Picture a bar. It is an old bar, chilled and gloomy. The tile floors are gray with scum and slush. The wooden tables, chairs, and pews are striped beige with scratches. Oil paintings of naked women and naked men line the walls. Three somewhat young people sit in an alcove by the window in old church pews. Three graduates of the City Gray. Two women, one man. Two Southerners, one Northerner. Before them are half-empty glasses of beer and vodka tonics, and piles of papers as marked up as the walls. This is my writing circle.
Oline, the Dane, and I gather once a month in the Old Town Ale House, to trade words and advice about words in the gloom of the bar and under the watchful eye of the oil painted naked ladies. We are very productive, though this productivity hasn’t much to do with our actual writing. Instead, we take the conversation wherever our alcohol-maddened brains will, from suicide forests to the South to the awfulness of Thomas Kinkade paintings to the way we wrote about sex when we were virgins (epically, badly, hilariously).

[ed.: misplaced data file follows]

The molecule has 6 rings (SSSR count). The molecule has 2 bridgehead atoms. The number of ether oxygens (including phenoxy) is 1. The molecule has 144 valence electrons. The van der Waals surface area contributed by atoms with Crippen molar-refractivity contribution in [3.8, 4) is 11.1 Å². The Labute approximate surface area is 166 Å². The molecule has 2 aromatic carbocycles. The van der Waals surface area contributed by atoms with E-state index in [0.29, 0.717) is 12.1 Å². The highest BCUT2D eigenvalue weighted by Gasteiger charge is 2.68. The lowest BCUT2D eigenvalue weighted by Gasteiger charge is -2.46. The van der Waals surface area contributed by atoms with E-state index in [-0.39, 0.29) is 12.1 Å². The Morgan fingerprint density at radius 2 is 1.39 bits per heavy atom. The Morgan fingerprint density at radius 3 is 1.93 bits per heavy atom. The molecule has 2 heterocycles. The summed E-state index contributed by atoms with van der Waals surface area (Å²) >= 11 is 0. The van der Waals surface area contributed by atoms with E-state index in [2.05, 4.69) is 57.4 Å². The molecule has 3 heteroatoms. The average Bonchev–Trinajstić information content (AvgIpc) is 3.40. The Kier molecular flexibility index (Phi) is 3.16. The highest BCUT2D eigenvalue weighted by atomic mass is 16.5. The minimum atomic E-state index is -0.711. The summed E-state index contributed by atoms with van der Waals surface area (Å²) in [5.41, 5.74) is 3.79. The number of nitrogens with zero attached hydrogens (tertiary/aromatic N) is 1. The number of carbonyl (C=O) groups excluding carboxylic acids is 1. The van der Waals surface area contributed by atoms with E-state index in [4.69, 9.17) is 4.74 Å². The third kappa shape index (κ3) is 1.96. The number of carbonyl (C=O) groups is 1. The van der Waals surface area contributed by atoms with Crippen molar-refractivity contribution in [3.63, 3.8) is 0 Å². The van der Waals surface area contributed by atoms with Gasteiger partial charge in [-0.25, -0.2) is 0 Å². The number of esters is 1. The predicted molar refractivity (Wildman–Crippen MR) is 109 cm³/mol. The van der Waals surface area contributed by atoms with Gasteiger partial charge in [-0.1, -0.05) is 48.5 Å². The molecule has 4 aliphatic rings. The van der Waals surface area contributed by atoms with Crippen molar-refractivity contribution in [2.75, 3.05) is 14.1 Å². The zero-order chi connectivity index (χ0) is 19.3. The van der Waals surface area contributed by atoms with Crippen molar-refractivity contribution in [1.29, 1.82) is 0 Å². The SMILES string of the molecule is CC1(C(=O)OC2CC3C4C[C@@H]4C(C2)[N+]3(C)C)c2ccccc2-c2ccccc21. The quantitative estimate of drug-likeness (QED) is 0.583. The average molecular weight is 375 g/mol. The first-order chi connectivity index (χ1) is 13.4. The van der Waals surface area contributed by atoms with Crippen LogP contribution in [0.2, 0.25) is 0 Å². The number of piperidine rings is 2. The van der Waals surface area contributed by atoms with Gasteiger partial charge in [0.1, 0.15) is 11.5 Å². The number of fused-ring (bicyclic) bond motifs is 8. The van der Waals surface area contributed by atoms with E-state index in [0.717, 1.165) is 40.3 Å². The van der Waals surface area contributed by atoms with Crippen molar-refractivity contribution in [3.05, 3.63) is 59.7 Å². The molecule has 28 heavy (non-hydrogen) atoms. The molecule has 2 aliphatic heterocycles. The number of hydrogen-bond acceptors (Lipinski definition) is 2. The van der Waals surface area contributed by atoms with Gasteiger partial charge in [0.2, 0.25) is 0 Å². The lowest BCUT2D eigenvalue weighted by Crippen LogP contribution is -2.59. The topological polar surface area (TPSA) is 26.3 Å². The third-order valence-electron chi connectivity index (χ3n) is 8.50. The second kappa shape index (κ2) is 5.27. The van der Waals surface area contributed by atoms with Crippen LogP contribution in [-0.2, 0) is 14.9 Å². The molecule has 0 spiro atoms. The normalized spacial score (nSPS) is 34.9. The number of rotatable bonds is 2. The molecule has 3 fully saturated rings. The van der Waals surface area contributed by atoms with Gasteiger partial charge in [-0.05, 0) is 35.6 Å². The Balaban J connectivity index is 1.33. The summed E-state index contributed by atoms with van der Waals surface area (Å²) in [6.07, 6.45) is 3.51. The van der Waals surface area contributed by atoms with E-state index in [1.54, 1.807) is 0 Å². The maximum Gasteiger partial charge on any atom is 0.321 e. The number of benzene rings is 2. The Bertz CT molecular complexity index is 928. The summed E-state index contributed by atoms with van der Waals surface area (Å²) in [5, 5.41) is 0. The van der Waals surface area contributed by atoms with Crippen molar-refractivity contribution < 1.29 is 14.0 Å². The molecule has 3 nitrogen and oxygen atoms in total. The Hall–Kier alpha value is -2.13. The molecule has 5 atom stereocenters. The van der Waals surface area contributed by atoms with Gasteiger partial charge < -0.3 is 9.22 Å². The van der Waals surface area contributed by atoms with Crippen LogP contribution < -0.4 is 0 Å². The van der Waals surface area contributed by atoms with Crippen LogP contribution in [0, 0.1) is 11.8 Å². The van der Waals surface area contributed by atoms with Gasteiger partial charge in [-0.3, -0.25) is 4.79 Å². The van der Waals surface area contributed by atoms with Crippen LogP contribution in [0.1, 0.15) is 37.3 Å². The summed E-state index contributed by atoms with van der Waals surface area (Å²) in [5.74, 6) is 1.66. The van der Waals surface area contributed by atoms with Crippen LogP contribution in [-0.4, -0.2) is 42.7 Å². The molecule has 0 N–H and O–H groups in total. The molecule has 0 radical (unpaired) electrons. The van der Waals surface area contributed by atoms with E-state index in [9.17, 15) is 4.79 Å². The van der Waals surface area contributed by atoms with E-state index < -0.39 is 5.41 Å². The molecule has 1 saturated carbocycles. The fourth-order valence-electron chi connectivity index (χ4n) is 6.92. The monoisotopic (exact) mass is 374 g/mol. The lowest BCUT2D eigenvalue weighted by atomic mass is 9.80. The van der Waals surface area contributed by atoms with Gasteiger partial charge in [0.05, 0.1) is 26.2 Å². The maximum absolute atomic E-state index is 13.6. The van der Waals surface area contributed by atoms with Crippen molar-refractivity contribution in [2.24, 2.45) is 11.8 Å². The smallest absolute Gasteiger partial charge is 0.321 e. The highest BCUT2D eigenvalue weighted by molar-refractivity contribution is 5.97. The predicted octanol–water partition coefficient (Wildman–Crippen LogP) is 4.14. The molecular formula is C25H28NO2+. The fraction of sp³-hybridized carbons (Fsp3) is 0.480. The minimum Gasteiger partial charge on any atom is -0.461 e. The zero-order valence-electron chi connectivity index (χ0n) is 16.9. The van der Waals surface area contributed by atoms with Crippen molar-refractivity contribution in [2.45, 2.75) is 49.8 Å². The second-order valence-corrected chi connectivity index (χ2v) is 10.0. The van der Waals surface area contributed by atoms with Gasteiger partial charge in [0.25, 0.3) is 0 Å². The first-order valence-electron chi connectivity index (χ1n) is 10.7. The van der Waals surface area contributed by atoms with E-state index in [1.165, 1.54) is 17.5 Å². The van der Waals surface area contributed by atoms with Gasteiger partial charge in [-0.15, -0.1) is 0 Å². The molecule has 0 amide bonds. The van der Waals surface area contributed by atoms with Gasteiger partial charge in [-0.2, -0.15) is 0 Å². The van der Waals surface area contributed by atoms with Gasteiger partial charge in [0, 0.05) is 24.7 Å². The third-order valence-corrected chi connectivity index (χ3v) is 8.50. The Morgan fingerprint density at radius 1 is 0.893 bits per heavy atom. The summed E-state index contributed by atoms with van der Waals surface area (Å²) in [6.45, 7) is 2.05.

We have only done this three times, but as the Dane says, it feels like we’ve been doing this forever. It feels that way, I think, because we travel these mental pathways together so easily and naturally, it’s as if we’re just picking up the tails of conversations that we’ve been having our whole lives. As if some little part of us has always been in that bar, surrounded by paintings of naked women, just waiting for the rest of us to show up, order a beer, take out a rumpled stack of paper, and begin.